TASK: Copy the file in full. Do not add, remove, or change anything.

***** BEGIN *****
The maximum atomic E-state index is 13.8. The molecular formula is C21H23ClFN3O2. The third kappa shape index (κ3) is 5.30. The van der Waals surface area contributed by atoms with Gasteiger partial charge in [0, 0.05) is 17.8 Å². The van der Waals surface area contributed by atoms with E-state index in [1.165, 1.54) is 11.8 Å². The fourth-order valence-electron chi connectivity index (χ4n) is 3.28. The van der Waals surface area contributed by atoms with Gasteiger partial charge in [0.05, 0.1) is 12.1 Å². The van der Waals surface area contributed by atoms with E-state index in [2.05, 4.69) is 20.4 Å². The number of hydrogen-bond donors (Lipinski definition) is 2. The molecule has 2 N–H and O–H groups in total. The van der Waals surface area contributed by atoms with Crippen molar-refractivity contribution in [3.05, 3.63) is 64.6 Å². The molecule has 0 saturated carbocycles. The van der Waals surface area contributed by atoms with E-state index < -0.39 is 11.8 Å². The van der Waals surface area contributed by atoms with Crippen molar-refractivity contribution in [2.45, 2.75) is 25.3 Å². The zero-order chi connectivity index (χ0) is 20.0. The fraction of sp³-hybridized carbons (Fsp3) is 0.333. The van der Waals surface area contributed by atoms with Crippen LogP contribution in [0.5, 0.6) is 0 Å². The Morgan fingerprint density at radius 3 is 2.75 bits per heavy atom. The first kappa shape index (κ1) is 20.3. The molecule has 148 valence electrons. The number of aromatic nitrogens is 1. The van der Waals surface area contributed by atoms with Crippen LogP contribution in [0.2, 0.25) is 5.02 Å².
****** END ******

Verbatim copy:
The maximum atomic E-state index is 13.8. The molecular formula is C21H23ClFN3O2. The third kappa shape index (κ3) is 5.30. The van der Waals surface area contributed by atoms with Gasteiger partial charge in [0, 0.05) is 17.8 Å². The van der Waals surface area contributed by atoms with E-state index in [1.165, 1.54) is 11.8 Å². The fourth-order valence-electron chi connectivity index (χ4n) is 3.28. The van der Waals surface area contributed by atoms with Gasteiger partial charge in [0.05, 0.1) is 12.1 Å². The van der Waals surface area contributed by atoms with E-state index in [2.05, 4.69) is 20.4 Å². The number of hydrogen-bond donors (Lipinski definition) is 2. The molecule has 2 N–H and O–H groups in total. The van der Waals surface area contributed by atoms with Crippen molar-refractivity contribution in [3.05, 3.63) is 64.6 Å². The molecule has 0 saturated carbocycles. The van der Waals surface area contributed by atoms with E-state index < -0.39 is 11.8 Å². The van der Waals surface area contributed by atoms with Crippen molar-refractivity contribution in [2.45, 2.75) is 25.3 Å². The zero-order chi connectivity index (χ0) is 20.0. The fraction of sp³-hybridized carbons (Fsp3) is 0.333. The van der Waals surface area contributed by atoms with Crippen LogP contribution in [0.5, 0.6) is 0 Å². The Morgan fingerprint density at radius 3 is 2.75 bits per heavy atom. The first kappa shape index (κ1) is 20.3. The molecule has 148 valence electrons. The number of aromatic nitrogens is 1. The van der Waals surface area contributed by atoms with Crippen LogP contribution in [0.2, 0.25) is 5.02 Å².